Japan's power firms paid a combined 100.1 billion yen, or $1 billion, for carbon credits in the year that ended on March 31, their annual earnings reports showed, giving investors a rare glimpse into how much utilities are spending to offset their own carbon emissions.

Canada said on Monday it will pursue World Trade Organisation action against China if it maintains its ban on pork and hogs from the province of Alberta.

The Canadian Food Inspection Agency announced Saturday it had found the H1N1 flu virus in a swine herd in the western province of Alberta, prompting the ban by China.

Hypothyroidism is the most common thyroid abnormality in patients treated with high doses of iodine-131 (131I) . Data on risk of hypothyroidism from low to moderate 131I thyroid doses are limited and inconsistent. This study was conducted to quantify the risk of hypothyroidism prevalence in relation to 131I doses received because of the Chornobyl accident.

Russia's greenhouse gas emissions rose by a tiny 0.3 percent in 2007 to the highest since 1990s economic downturn caused by the break-up of the Soviet Union, according to data submitted to the United Nations.

Stage set for credit sale THE UN appointed last month German consultancy firm tuv sud to verify the authenticity of clean energy projects in developed countries. The firm will certify if the project did indeed reduce greenhouse gas emissions. Once a project is certified by an accredited agency, every tonne of greenhouse gas not emitted becomes an emission reduction unit (eru).

The collapse of the Soviet Union had diverse consequences, not least the abandonment of crop cultivation in many areas. One result has been the vast accumulation of soil organic carbon in the areas affected.

Crossing through ten countries and draining the territory of 19 countries, the Danube is the most international river in the world. In addition to the 83 million people living in the river basin, the Danube is home to globally important species of flora and fauna.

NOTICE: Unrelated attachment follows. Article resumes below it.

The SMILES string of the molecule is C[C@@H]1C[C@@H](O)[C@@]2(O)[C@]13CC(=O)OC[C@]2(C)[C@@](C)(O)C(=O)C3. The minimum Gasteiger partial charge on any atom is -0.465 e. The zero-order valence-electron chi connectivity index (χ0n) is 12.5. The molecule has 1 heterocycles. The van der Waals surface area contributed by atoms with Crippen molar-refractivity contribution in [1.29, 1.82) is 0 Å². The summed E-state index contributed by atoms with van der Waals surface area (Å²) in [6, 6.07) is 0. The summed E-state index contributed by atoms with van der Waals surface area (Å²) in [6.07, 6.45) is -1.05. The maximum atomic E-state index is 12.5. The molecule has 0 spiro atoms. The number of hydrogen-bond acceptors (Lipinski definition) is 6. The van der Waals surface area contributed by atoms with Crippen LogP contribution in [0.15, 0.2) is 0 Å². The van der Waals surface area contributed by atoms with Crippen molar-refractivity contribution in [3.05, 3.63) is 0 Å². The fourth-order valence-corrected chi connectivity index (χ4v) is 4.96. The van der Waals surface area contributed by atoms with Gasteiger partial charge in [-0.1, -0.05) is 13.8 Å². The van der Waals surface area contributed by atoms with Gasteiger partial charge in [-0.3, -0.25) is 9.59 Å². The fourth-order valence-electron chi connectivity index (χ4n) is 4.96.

The Ukrainian prime minister cast a shadow over a strategically important hydrocarbon exploration project yesterday, openly accusing a US energy company leading the venture of holding backroom talks with Russia's Gazprom. Announcing her government had repealed an exploration licence off Ukraine's Black Sea coast for Houston-based Vanco Energy, Yulia Tymoshenko also raised the stakes in a long-standing rivalry with Viktor Yushchenko, the president.

Soaring concentrations of hazardous fine particles in Central Europe have been traced back to parched farmland left to gather dust to the east in the Ukraine. In spring 2007 levels of particulate matter (known as PM10) reached almost 30 times the European average in parts of Slovakia, Poland, the Czech Republic and Germany. Air quality specialists looking into the event now believe the dust originated from fallow land on Ukrainian farms and was carried west by unfavourable winds.

There was, last week, a glimmer of hope in the world food crisis. Expecting a bumper harvest, Ukraine relaxed restrictions on exports. Overnight, global wheat prices fell by 10 percent. By contrast, traders in Bangkok quote rice prices around $1,000 a ton, up from $460 two months ago.